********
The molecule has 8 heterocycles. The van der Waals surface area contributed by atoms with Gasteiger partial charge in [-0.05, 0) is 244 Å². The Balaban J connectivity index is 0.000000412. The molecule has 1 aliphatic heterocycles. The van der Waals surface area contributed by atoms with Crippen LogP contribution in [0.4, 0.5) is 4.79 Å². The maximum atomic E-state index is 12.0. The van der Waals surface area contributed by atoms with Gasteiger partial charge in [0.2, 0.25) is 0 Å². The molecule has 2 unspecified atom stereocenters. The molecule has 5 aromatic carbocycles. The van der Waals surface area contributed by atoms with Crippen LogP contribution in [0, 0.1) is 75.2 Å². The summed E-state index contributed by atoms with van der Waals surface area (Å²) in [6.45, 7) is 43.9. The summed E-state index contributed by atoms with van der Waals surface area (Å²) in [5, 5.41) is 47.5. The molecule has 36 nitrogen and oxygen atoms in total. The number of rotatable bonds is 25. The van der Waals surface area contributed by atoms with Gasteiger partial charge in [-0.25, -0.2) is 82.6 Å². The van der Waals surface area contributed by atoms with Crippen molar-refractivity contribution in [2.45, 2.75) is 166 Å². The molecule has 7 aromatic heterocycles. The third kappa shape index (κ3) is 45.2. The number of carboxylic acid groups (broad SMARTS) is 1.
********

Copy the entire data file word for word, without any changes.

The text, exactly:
The molecule has 8 heterocycles. The van der Waals surface area contributed by atoms with Gasteiger partial charge in [-0.05, 0) is 244 Å². The Balaban J connectivity index is 0.000000412. The molecule has 1 aliphatic heterocycles. The van der Waals surface area contributed by atoms with Crippen LogP contribution in [0.4, 0.5) is 4.79 Å². The maximum atomic E-state index is 12.0. The van der Waals surface area contributed by atoms with Gasteiger partial charge in [0.2, 0.25) is 0 Å². The molecule has 2 unspecified atom stereocenters. The molecule has 5 aromatic carbocycles. The van der Waals surface area contributed by atoms with Crippen LogP contribution in [0, 0.1) is 75.2 Å². The summed E-state index contributed by atoms with van der Waals surface area (Å²) in [6.45, 7) is 43.9. The summed E-state index contributed by atoms with van der Waals surface area (Å²) in [5, 5.41) is 47.5. The molecule has 36 nitrogen and oxygen atoms in total. The number of rotatable bonds is 25. The van der Waals surface area contributed by atoms with Gasteiger partial charge in [-0.25, -0.2) is 82.6 Å². The van der Waals surface area contributed by atoms with Crippen molar-refractivity contribution in [2.45, 2.75) is 166 Å². The molecule has 7 aromatic heterocycles. The third kappa shape index (κ3) is 45.2. The number of carboxylic acid groups (broad SMARTS) is 1.